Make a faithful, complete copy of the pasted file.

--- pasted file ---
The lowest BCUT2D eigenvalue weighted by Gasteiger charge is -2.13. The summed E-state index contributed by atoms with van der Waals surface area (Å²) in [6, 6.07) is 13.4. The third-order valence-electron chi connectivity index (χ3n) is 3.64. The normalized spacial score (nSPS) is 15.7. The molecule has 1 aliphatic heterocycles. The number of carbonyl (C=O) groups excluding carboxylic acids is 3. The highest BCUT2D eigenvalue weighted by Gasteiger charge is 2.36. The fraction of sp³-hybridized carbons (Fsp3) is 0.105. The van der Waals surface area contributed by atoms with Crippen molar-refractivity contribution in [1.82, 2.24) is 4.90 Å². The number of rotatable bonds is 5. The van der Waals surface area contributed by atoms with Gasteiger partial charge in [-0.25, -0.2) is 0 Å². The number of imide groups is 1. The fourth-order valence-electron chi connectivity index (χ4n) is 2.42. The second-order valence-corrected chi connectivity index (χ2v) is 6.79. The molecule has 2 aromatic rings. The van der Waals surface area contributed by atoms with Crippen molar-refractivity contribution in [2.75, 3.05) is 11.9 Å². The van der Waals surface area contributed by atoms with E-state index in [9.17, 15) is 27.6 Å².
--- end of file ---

The lowest BCUT2D eigenvalue weighted by Gasteiger charge is -2.13. The summed E-state index contributed by atoms with van der Waals surface area (Å²) in [6, 6.07) is 13.4. The third-order valence-electron chi connectivity index (χ3n) is 3.64. The normalized spacial score (nSPS) is 15.7. The molecule has 1 aliphatic heterocycles. The number of carbonyl (C=O) groups excluding carboxylic acids is 3. The highest BCUT2D eigenvalue weighted by Gasteiger charge is 2.36. The fraction of sp³-hybridized carbons (Fsp3) is 0.105. The van der Waals surface area contributed by atoms with Crippen molar-refractivity contribution in [1.82, 2.24) is 4.90 Å². The number of rotatable bonds is 5. The van der Waals surface area contributed by atoms with Gasteiger partial charge in [-0.25, -0.2) is 0 Å². The number of imide groups is 1. The fourth-order valence-electron chi connectivity index (χ4n) is 2.42. The second-order valence-corrected chi connectivity index (χ2v) is 6.79. The molecule has 2 aromatic rings. The van der Waals surface area contributed by atoms with Crippen molar-refractivity contribution in [2.75, 3.05) is 11.9 Å². The van der Waals surface area contributed by atoms with E-state index in [9.17, 15) is 27.6 Å².